Still others encased themselves in wooden girdles. If, as usually occurs, their sobriety was disturbed by abundance of food or drink, or if they exceeded the limits of necessity by even a little because they were tired from a journey, they harshly tormented themselves by abstinence for many days. They tried to repress the promptings of the flesh by such great mortification that they did not hesitate to strip naked in the coldest ice or inundate their bodies with a flow of blood by piercing themselves all over with thorns. He attempted a voyage to Morocco, but became ill in Spain and had to turn back.

In he went to Syria where a crusade was in progress, and enjoyed the following experience, according to Celano. In the thirteenth year of his conversion, Francis proceeded to Syria, for great and deadly battles between Christians and pagans were going on there every day. Francis, who was traveling with a companion, was not afraid to present himself before the sultan of the Saracens.

But who can say with what constancy of mind he stood before him, with what strength of spirit he spoke, with what eloquence and assurance he answered those who insulted the Christian law? Before he was brought before the sultan he was captured by soldiers, insulted, and beaten with a lash; yet he was not afraid, was not terrified by the threats of torture, and did not grow pale when threatened with death.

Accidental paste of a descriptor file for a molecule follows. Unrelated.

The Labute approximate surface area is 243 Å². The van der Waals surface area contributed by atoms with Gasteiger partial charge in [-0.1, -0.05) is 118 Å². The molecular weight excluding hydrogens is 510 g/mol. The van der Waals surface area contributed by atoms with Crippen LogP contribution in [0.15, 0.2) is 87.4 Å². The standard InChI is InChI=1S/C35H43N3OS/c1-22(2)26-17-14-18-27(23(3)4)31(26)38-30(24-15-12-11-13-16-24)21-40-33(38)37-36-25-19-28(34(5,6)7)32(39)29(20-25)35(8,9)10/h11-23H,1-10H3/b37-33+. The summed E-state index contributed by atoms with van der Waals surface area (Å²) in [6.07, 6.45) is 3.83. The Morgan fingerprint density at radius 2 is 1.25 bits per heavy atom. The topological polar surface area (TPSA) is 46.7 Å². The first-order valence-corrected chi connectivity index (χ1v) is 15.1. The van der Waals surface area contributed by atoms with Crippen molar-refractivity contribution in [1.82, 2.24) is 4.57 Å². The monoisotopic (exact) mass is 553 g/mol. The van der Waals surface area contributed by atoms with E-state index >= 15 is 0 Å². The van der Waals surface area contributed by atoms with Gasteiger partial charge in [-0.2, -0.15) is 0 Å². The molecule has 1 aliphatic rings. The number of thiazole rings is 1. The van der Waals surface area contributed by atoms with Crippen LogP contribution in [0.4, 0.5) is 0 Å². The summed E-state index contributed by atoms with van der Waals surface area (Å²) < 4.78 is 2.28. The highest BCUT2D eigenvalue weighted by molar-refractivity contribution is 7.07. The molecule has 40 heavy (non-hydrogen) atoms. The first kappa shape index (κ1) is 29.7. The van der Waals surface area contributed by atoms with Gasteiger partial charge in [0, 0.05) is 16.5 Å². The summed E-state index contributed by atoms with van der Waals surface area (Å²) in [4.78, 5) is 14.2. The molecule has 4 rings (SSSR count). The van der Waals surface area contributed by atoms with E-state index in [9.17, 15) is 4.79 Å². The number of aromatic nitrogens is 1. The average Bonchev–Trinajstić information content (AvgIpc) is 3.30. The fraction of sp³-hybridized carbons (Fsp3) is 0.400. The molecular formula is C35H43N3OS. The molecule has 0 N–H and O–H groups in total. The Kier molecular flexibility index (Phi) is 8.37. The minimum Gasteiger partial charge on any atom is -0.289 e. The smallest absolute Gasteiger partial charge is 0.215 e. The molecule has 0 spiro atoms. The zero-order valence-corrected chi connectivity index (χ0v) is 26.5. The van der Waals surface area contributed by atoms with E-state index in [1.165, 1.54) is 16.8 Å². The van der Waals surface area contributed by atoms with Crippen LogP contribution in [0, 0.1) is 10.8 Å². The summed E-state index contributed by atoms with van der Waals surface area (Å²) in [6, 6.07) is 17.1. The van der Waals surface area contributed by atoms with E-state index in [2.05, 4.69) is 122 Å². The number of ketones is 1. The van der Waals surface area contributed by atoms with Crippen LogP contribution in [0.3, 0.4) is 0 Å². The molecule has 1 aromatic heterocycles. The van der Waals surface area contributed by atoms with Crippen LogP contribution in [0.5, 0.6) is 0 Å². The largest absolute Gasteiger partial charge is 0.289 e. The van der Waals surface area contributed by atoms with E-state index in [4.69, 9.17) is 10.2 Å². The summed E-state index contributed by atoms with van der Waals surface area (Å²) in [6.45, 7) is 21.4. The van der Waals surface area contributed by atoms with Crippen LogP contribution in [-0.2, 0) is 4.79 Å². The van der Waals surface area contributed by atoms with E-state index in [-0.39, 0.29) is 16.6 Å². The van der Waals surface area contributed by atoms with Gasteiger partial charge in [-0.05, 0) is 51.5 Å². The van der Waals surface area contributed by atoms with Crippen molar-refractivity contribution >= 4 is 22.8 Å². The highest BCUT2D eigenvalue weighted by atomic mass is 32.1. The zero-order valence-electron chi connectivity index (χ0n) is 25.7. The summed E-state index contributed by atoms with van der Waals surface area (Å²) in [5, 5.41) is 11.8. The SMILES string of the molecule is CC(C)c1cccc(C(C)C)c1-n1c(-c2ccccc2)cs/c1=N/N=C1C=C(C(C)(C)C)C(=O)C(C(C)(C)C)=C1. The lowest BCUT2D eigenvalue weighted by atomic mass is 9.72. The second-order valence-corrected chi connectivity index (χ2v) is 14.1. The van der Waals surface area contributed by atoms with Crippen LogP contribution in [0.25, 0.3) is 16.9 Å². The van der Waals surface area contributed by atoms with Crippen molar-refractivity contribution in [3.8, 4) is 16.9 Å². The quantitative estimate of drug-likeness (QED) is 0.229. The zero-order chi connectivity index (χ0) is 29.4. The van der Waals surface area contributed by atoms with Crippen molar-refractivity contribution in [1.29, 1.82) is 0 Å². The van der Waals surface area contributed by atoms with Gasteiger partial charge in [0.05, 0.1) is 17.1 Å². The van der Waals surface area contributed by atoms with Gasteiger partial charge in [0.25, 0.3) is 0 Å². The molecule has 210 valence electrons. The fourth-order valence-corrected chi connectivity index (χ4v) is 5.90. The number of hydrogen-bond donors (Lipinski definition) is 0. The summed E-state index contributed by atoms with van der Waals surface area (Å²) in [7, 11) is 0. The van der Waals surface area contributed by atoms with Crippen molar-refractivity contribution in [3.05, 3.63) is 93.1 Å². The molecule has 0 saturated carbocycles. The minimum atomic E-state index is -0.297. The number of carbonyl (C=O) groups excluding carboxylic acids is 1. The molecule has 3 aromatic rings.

And though he was reproached by many who were opposed in mind and hostile in spirit, he was very honorably received by the sultan.

The Life Of St. Francis Of Assisi by St. Bonaventure

Trying to bend Francis' spirit toward the wealth of this world, he honored him as much as he could and gave him many presents; yet when he saw that Francis despised such things as if they were dung, he was filled with the greatest admiration and regarded Francis as different from all others.

He was moved by Francis' words and listened to him willingly. But, being a farseeing and judicious man, he began to question St. Francis on many points, and urged him to embrace the life of a monk or of a hermit. Francis, however, as humbly as he could, refused to yield to the Cardinal's persuasion, not that he despised what had been urged upon him, but in his pious, longing for another course of life, he was carried on by a still loftier desire.

The Cardinal wondered at his fervor, and fearing lest he might flinch from so stern a purpose, pointed him out easier ways.